BY Jesupemi Are
The resident doctors began a five-day warning strike on Wednesday due to the federal government’s inability to meet their demands.
Some of the demands include massive recruitment of clinical staff in the hospitals; immediate infrastructural development in hospitals and an allocation of at least 15% of the budgetary provisions to health; immediate payment of the 2023 medical residency training fund (MRTF); and the immediate increment in the consolidated medical salary structure (CONMESS) to the tune of 200% of the gross salary of doctors.
The withdrawal of the anti-brain drain bill from the national assembly is a key demand of the association.
Speaking on Wednesday during a Channels Television programme, the minister said the resident doctors disregarded the efforts of the NMA.
“The resident doctors are part of NMA. They are young doctors in training,” he said.
“So if NMA is negotiating on their behalf as the parent body, what these young people (resident doctors) are doing is disrespecting the NMA.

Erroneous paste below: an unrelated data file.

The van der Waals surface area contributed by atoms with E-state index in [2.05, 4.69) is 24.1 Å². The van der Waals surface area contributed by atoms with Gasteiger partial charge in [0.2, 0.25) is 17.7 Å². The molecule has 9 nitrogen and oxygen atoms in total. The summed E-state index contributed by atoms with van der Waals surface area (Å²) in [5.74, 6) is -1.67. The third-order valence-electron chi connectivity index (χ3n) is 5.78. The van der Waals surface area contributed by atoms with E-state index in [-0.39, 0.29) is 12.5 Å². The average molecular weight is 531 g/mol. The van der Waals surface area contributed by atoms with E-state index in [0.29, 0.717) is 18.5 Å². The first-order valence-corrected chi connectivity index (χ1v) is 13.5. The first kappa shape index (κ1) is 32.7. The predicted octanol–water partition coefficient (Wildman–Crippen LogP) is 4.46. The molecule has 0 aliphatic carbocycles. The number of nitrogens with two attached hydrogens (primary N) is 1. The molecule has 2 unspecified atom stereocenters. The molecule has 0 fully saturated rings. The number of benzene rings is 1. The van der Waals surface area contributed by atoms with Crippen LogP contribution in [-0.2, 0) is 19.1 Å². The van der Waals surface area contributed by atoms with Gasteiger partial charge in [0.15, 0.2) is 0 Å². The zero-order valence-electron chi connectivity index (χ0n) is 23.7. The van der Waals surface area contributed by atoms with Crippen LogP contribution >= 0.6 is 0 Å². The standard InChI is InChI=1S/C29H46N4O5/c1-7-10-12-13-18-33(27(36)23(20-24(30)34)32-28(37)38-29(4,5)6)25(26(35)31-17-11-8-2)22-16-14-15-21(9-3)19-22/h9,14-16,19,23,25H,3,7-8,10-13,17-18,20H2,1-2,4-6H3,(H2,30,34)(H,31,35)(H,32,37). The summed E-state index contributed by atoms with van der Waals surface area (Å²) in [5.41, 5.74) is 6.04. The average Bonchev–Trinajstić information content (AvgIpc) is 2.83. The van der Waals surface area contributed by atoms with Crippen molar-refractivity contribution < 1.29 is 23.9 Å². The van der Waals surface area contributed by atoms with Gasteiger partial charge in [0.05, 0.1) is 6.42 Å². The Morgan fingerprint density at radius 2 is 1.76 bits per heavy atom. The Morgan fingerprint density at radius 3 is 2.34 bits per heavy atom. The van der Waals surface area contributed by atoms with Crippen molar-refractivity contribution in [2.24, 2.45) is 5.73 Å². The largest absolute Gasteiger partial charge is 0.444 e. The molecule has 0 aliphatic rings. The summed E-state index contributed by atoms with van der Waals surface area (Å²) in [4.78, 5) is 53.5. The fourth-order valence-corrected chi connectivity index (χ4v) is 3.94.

“They are crying wolf when there is none.”
On Tuesday, the minister said the NMA was holding talks with the ministry of health, the National Salaries, Incomes and Wages Commission and the presidential committee on salaries, on a pay rise for doctors.
He had advised the doctors to give room for dialogue, adding that the warning strike action is “unknown to the law”.
He warned that the health minister would instruct teaching hospitals to employ ad-hoc staff while the warning strike lasts — and pay them with the money meant for the striking doctors.
“It is incongruous for students doctors to embark on strike when consultants training them were already negotiating with the federal government,” Ngige had said.